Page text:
Olympic Games in Beijing
I ate lunch today at my favorite sushi place. While I savored my selected delicacies, I was thinking about Beijing and the Olympic Games beginning there Friday night.
I know, I know. Sushi is of Japanese, not Chinese, origin. But anytime I am struggling with a pair of chopsticks I am reminded anew about our obsession with cultural sensitivity. I love sushi, but I know I would love it more with a knife and fork, and I am sure there are quite a few Hollywood liberals who’d argue that I would “offend” the Japanese by taming my sushi with blatantly Anglo-Saxon utensils.
I am going to make a prediction about the Beijing Games, even while extracting chopstick slivers from my tongue. I predict that we will observe a steady procession of American Olympic athletes, coaches and officials issuing apologies for misguided words and deeds that are obviously offensive to the warm and humanitarian people of China.
It has begun already. Apparently, the mainstream media intend to treat the Chinese like one billion Barack Obamas. Even the hint of criticism will be strictly off limits.
Just yesterday I had to send an email to a journalist friend scolding him for his characterization of four U.S. cyclists arriving at Beijing’s airport. Writing for NBCOlympics.com, he observed that by showing up in surgical or hygienic masks they were guilty of “one of the sorriest breaches of good manners any American Olympic athlete has displayed.” And, as we live in an era when Americans are increasingly embarrassed, if not downright apologetic, for being, well, American, my friend further ranted that our Olympians must be “sensitive always and in all ways to the ways in which Americans can be perceived overseas.”
To be sure, Americans have demonstrated poor judgment and behavior during the Games in recent years. I will grant that. In Seoul in 1988, there were the swimming Olympians who removed a lion’s head sculpture from a hotel lobby. In Nagano (Japan) in 1998, American ice hockey players trashed a few Olympic Village sleeping rooms on their way out of town.
“Duh, they’re hockey players,” didn’t seem an adequate explanation for the Japanese.
As there seems to be trouble in Olympic years ending in 8, perhaps we know why U.S. Olympic officials required every 2008 American qualifier to attend a series of cultural sensitivity seminars. It is not only criminal stuff like stealing or pillaging they’re worried about. Of equal concern is that one of our louts will inadvertently hug a Chinese person. They don’t hug. Which is sad, really, in a nation where so many downtrodden, neglected people appear to be in desperate need of one.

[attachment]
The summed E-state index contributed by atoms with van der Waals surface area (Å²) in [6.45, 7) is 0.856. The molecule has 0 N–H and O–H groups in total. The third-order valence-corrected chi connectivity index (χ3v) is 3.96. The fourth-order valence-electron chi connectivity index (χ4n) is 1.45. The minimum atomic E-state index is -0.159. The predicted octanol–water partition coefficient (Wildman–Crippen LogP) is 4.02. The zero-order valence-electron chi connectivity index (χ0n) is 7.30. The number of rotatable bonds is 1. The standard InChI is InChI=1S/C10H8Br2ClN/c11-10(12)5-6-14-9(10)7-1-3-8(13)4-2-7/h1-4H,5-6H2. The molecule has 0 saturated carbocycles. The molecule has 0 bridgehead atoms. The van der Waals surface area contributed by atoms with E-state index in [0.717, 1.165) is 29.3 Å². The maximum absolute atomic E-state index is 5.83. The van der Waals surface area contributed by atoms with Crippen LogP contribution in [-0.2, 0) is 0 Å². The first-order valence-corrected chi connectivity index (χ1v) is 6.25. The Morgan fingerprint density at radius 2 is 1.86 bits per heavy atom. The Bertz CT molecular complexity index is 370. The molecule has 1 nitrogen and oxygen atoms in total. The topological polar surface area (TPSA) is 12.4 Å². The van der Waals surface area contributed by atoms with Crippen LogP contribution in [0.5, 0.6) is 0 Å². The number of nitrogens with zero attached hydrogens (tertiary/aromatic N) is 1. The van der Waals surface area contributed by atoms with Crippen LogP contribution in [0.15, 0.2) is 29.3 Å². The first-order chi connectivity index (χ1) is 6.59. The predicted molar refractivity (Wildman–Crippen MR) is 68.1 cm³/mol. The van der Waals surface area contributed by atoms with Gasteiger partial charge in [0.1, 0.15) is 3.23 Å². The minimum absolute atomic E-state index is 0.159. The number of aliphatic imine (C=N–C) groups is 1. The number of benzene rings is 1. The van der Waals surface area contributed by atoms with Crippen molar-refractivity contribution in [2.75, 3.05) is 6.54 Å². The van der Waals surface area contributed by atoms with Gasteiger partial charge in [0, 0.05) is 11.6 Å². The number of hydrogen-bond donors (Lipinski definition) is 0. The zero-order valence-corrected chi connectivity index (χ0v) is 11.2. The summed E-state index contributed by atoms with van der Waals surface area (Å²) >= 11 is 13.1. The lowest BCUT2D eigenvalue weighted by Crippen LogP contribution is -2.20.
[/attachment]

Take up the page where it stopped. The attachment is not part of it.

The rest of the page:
The Wall Street Journal reported that the seminar includes a warning to America’s finest athletic ambassadors to avoid “spearing” food items with chopsticks. Try to explain that to the javelin or fencing guys.
As for the mask-shrouded cyclists, their lungs were clear but U.S. Olympic officials later decided their consciences need a good scrubbing, too. They strong-armed the athletes into issuing a public apology for drawing attention to Beijing’s absolutely horrendous air quality. Some media members were particularly upset that the masks were worn indoors, inside the airport terminal. (Indoor air is pristine, apparently).
“We deeply regret the nature of our choices,” the apologetic statement read, in part.
I deeply regret that the U.S. Olympic Committee made the masks available to any and all team members who asked for them, then immediately made an example out of four who elected to wear them. I regret that somehow it has become culturally insensitive to hammer away at a country that has demonstrated blatant disregard for its air quality, that has no emissions standards, and that had the nerve to present itself as a worthy Olympic Games host in the first place.
Just wait until an American athlete takes a baiting media member’s sashimi morsel hook, line and sinker and goes off on the myriad human rights abuses that seem to be as much a part of China’s fabric as democracy is part of America’s.
The idiots in the U.S. House of Representatives believe American should apologize for the part of its past when citizens owned slaves. But we dare not so much as raise an eyebrow at a Chinese government that enslaves activitists by throwing them in prison and enslaves citizens (living far outside of the Olympics’ bright lights) by ensuring they endure unthinkable poverty.
Please, slap the hands of Olympians who go into a foreign country and mock the language, or the clothing, or the food, or who commit immature, even criminal acts. Send ‘em home. Call ‘em out.
But let’s not spend the next two weeks apologizing because someone wears a mask (Asians wear them quite frequently as a practical defense against smog and germs), or observes that, wow, your pollution really sucks, Mr. Hu.
It is not a question of if, but when, a well intentioned American kid fumbles a piece of fish on a minor chopstick infraction in the Olympic Village.
My advice: Ask for a fork and tell your Chinese hosts the apology is in the mail.